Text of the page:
Frugal Living » Reaching out Casseroles

Reaching out Casseroles

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Reaching out casseroles is a collection of helpful recipes and casserole-type dishes that can be prepared ahead and dropped off to help out a friend, family, or neighbor in need of some support.

Reaching Out Casseroles- How to help family or friends in need

There comes a time when things just seem to fall apart for friends or family in your life, sometimes it’s due to a job loss, sometimes it’s due to an accident, a birth, a medical emergency, and sometimes death. For those folks going through one of these situations, the last thing on their mind is preparing healthy, filling meals for the family (or guests that are often dropping by!)


Reaching out Casseroles

Casseroles are wonderful because they can be prepared in small or large quantities, as needed. These are dishes that are typically prepared in 9″ x 9″ or 9″ x 13″ aluminum foil pans – and only need to be heated in the oven for 20-30 minutes to serve.

Casserole Style Dishes:

Cold Dishes:


Other non-food helpful things you can do:

  • Drop off a large (clean!) trash can with fresh bags, paper plates, plastic ware, and napkins. Chances are the family will have numerous people coming and going and will need lots of plates/plastic ware.
  • Rake (if needed) or mow the lawn, shovel the driveway (winter storms), or even the roof, if necessary

What are your favorite dishes that feed a large number of people fairly inexpensively?

© Can Stock Photo Inc. / Marmeladka

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8 thoughts on “Reaching out Casseroles”

  1. fresh fruit in a bowl (thrift stores and garage sales often have these for a quarter) that doesn’t need to be returned. this doesn’t need to be expensive. purchase seasonal fruit and don’t go overboard on quantity.

    coffee, creamer, and disposable coffee cups are a big help and easy to keep on hand.

    when my husband died in an accident at 44, a friend picked up and did the laundry every week for the three of us for a month. She told me that if there weren’t any undies included, she’d tell my friends I didn’t wear any! I included my undies!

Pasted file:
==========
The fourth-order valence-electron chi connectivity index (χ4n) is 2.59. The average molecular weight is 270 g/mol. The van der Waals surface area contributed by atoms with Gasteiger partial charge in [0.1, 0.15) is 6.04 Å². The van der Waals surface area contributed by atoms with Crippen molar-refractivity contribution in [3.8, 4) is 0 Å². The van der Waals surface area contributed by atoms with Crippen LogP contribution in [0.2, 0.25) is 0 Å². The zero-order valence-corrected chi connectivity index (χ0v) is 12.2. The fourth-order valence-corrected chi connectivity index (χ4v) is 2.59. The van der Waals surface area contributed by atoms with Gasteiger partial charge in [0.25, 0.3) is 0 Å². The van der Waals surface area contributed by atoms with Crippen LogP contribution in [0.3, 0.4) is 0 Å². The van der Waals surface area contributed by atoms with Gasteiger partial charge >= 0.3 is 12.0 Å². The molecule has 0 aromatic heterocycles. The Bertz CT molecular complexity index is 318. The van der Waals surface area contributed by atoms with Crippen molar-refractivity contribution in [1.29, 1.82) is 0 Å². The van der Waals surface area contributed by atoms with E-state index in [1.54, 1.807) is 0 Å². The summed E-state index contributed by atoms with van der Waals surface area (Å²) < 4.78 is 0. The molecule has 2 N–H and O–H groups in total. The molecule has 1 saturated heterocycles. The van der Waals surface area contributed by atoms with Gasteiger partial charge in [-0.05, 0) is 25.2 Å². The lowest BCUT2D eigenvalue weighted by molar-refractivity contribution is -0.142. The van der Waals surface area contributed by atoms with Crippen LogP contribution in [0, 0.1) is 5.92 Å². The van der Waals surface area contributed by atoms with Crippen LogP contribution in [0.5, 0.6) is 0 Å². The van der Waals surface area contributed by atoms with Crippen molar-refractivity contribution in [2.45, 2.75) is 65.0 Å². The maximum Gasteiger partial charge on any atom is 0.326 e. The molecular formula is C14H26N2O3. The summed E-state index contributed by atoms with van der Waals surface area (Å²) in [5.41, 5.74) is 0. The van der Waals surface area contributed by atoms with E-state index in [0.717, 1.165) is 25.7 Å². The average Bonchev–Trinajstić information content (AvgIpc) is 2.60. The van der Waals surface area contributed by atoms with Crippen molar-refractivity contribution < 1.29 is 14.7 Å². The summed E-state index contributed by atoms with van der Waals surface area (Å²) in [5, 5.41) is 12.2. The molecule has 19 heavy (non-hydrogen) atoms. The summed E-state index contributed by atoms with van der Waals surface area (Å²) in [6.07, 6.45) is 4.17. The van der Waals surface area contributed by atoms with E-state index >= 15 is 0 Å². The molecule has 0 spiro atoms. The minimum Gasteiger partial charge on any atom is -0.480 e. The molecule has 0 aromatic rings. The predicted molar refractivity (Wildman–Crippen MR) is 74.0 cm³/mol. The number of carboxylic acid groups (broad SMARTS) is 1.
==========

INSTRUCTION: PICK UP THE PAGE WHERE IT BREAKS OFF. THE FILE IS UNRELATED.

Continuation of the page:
2. my husband and i would always send a ham and a case of pop to help someone out! they could always freeze the ham for later use!

  3. we will frequently make a lasagna (not cheap tho’) , a loaf of grilled parmesan/garlic toast, a tossed green salad with italian dressing, and a lemon-poppy seed bundt cake with a lemon butter-cream glaze. we plan the dishes to serve 8-10 people and hope that if that isn’t enough for everyone, it at least adds to the dishes they have to help feed extra people. Everyone has really enjoyed this combination and has indicated that it really was a great help.

    We really enjoy being able to help with a good meal!

  4. besides the trash can and plastic plates, we have always sent a large package of toilet paper, paper towels, and kleenex. just like the plates and plastic-ware, there is always a need for those items.

  5. when i was recuperating from a 21day stay in the ICU my friends and neighbors made or delivered meals for my family for an entire month. Some people made casseroles, some brought by restaurant food and others sent gift cards for restaurant meals. I was a mom of two young children and newly divorced.

    I honestly don’t think I could have made it through that tough time without the help of these selfless people.

  6. baked chicken and noodles is a fairly inexpensive and easy to prepare dish, whether in small or large quantities. a whole cut up chicken, a large bag of noodles (size? sorry i don’t look at bag weights…

    i should start doing that lol) a large (family-size) can of cream of chicken soup, a small bag (around 2 cups I think) of frozen mixed vegetables, and your favorite cheese (about 1 cup or to your taste). I prefer to cook my noodles and parboil the chicken first, so I can’t tell you how to do it otherwise…. mix all except the chicken in a 9×13 pan, put the chicken on the top, season with your favorite chicken seasoning and bake about 30 minutes, till bubbly, sprinkle on the cheese and bake another few minutes just till cheese melts.

    You can debone the chicken after parboiling if you want, but it’s a lot of extra work! i guess you could also use boneless, skinless breast, but that adds to the cost… quick, easy, filling, tasty, nutritious and inexpensive!

    best of all you can change/add your favorite ingredients to suit your own tastes. how do you make yours?? i love to try new recipes!!


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